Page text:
Start by pouring the glaze around the tort, about 1 1/2 inches from the edge letting it coat the sides. Pour the remaining glaze into the center of the cake. Spread the glaze with a offset spatula to smooth and touch up any missed spots. Allow to set at room temperature until firm. In about 30 minutes the glaze will be firm enough that you can transfer it gently from the rack to a serving dish.

The tort will keep quite well at room temperature for roughly three days. You may store it in the fridge, but the glaze will lose its glossy finish.

Sorry I don't have many photos for today's post. I was having a wretched time getting the exposure right and most of my photos look freakish.


  1. And here you present another dessert I have to try. Reading your blog is bad for my diet.

  2. Oh my God, this looks and sounds so good!!! Now if only I wasn't allergic to almonds.... What do you think, can this be made without adding any? Would it taste equally good?

  3. I'm pretty sure the recipe needs the almonds, as they make up most of the torte's density. Without them the cake would be more like a souffle. A poorly balanced souffle (ingredients wise).

  4. group treadmill anyone??

    this looks DIVINE! I am baking for a shower in a couple of weeks & this will be on the top of the list!

  5. Oh this looks so beautiful!!

  6. I'm meant to be laying off the cakes but... I'm tempted.

  7. Yummmmm!!!! Can I please have this for breakfast?


  8. Mmmmm...I agree with the're deadly to diet.But I'm certain the tight pants rewarded with this torte would be well worth it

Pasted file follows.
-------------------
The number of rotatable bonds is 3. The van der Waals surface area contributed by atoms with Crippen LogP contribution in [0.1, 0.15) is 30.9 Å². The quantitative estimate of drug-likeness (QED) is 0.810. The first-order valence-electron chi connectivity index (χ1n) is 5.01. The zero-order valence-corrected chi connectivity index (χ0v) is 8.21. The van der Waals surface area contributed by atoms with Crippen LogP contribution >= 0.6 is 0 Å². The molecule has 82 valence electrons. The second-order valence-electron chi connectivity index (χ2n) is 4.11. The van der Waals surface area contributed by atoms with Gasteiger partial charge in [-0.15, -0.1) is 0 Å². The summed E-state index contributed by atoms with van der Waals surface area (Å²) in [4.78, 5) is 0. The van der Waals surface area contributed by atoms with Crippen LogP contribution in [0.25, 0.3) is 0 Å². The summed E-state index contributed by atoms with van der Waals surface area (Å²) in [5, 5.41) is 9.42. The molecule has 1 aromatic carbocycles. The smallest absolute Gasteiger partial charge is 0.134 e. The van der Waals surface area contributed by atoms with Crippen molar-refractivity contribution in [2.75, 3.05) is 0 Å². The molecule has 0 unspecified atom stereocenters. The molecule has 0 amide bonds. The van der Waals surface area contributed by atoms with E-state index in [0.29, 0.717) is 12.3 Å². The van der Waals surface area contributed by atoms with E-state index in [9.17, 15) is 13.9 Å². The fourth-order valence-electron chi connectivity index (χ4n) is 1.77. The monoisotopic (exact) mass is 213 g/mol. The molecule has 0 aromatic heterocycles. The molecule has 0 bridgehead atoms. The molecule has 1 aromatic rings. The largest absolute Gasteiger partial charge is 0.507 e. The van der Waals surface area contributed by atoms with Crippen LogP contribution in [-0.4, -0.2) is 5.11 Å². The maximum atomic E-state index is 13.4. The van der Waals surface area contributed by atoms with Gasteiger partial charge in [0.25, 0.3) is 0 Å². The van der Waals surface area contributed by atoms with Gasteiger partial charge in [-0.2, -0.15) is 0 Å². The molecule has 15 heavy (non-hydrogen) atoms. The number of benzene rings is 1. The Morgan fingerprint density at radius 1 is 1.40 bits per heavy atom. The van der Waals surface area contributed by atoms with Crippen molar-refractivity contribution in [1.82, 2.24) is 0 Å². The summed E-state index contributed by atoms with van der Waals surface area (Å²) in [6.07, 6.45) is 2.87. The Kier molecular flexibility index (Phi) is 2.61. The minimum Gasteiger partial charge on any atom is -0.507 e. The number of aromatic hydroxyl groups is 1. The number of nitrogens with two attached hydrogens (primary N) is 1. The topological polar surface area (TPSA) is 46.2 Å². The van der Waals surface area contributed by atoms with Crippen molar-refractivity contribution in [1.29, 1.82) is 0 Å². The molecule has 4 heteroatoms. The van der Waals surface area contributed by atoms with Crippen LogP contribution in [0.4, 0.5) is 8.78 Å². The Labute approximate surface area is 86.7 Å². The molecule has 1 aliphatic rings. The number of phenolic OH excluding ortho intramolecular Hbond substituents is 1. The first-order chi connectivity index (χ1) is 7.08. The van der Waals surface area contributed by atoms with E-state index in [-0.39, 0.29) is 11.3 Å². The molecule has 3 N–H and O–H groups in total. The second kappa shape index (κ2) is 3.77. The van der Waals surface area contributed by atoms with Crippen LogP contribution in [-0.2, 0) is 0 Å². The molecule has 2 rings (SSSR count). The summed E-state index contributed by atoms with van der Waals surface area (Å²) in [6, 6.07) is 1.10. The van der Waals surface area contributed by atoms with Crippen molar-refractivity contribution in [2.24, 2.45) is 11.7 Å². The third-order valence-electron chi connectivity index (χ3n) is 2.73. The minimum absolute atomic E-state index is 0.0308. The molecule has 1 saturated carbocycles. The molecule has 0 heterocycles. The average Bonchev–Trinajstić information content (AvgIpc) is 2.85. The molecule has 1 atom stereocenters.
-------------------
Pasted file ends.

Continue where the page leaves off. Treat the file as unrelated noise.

9. I am so happy you quote weights as well as tablespoons! Our (Down Under) tablespoon measurments are different to US. Great torte!Cheers Robyn

  10. Do you think this would work with almond flour? I've got a ton I need to use up!

  11. I'm pretty sure almond flour will work just fine.

  12. This looks sooo good. I miss being in Seattle--it's like Emerald City for Foodies.

    Ha ha...I just realized I made a huge joke, and I didn't even mean to!

    I think I've been watching too much Wizard of Oz...

  13. Julia, are you allergic to just almonds or most nuts? Because this would be lovely if you subbed in hazelnut meal - make it yourself by whizzing them up in a processor.

  14. Does that mean I have to share my recipe for gelato with you? The one from the bar in Rome?

  15. This looks divine! Orange, chocolate, and almond meal? I am definitely going to have to make this...eventually! :)

  16. I just made this today. It's amazing! Thank you so much. :)

    Do you think the glaze would be OK with a little less butter or would it set too hard?

    On a fangirlish note, I'm already wishing my friend hadn't linked me to your blog a few days ago. So many awesome things to make!

  17. The glaze would probably work fine with less butter. However you're right that it will set harder. You'll also need to be a little more mindful of the consistency/temperature so you can glaze the cake easily.

    I will say one thing about that cake and all the butter on top, it stays moist for ages.

  18. Well, I took half of it into work today (it was a wrench, but I couldn't let myself eat the whole thing) and it was gone within ten minutes.

    Unanimous decision: glaze is fine just the way it is. :)